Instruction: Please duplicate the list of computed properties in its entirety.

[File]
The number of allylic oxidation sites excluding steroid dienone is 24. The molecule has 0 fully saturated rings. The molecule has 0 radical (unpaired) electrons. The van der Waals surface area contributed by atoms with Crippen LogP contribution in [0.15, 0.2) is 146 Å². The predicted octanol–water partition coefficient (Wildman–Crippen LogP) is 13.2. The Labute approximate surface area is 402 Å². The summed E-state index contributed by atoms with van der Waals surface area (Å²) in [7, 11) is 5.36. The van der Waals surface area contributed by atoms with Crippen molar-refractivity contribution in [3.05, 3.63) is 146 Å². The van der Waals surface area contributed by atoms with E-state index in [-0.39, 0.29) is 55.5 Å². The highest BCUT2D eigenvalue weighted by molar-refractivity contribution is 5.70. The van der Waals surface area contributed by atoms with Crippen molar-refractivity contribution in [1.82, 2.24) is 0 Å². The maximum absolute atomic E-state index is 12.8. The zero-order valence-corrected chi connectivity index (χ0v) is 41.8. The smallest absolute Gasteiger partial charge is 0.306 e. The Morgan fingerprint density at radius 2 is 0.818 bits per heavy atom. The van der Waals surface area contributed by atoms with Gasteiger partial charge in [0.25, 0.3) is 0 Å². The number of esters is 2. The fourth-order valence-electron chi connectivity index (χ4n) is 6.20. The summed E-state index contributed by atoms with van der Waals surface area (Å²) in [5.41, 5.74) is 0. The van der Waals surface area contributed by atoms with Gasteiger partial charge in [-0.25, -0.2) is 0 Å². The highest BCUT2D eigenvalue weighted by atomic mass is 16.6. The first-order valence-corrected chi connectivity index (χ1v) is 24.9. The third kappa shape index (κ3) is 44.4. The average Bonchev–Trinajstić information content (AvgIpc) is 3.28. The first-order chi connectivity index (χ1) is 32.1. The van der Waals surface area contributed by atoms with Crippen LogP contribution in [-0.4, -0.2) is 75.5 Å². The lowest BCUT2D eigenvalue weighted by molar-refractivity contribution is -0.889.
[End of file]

The number of allylic oxidation sites excluding steroid dienone is 24. The molecule has 0 fully saturated rings. The molecule has 0 radical (unpaired) electrons. The van der Waals surface area contributed by atoms with Crippen LogP contribution in [0.15, 0.2) is 146 Å². The predicted octanol–water partition coefficient (Wildman–Crippen LogP) is 13.2. The Labute approximate surface area is 402 Å². The summed E-state index contributed by atoms with van der Waals surface area (Å²) in [7, 11) is 5.36. The van der Waals surface area contributed by atoms with Crippen molar-refractivity contribution in [3.05, 3.63) is 146 Å². The van der Waals surface area contributed by atoms with E-state index in [-0.39, 0.29) is 55.5 Å². The highest BCUT2D eigenvalue weighted by molar-refractivity contribution is 5.70. The van der Waals surface area contributed by atoms with Crippen molar-refractivity contribution in [1.82, 2.24) is 0 Å². The maximum absolute atomic E-state index is 12.8. The zero-order valence-corrected chi connectivity index (χ0v) is 41.8. The smallest absolute Gasteiger partial charge is 0.306 e. The Morgan fingerprint density at radius 2 is 0.818 bits per heavy atom. The van der Waals surface area contributed by atoms with Gasteiger partial charge in [0.25, 0.3) is 0 Å². The number of esters is 2. The fourth-order valence-electron chi connectivity index (χ4n) is 6.20. The summed E-state index contributed by atoms with van der Waals surface area (Å²) in [5.41, 5.74) is 0. The van der Waals surface area contributed by atoms with Gasteiger partial charge in [-0.25, -0.2) is 0 Å². The highest BCUT2D eigenvalue weighted by atomic mass is 16.6. The first-order valence-corrected chi connectivity index (χ1v) is 24.9. The third kappa shape index (κ3) is 44.4. The average Bonchev–Trinajstić information content (AvgIpc) is 3.28. The first-order chi connectivity index (χ1) is 32.1. The van der Waals surface area contributed by atoms with Crippen LogP contribution in [-0.4, -0.2) is 75.5 Å². The lowest BCUT2D eigenvalue weighted by molar-refractivity contribution is -0.889.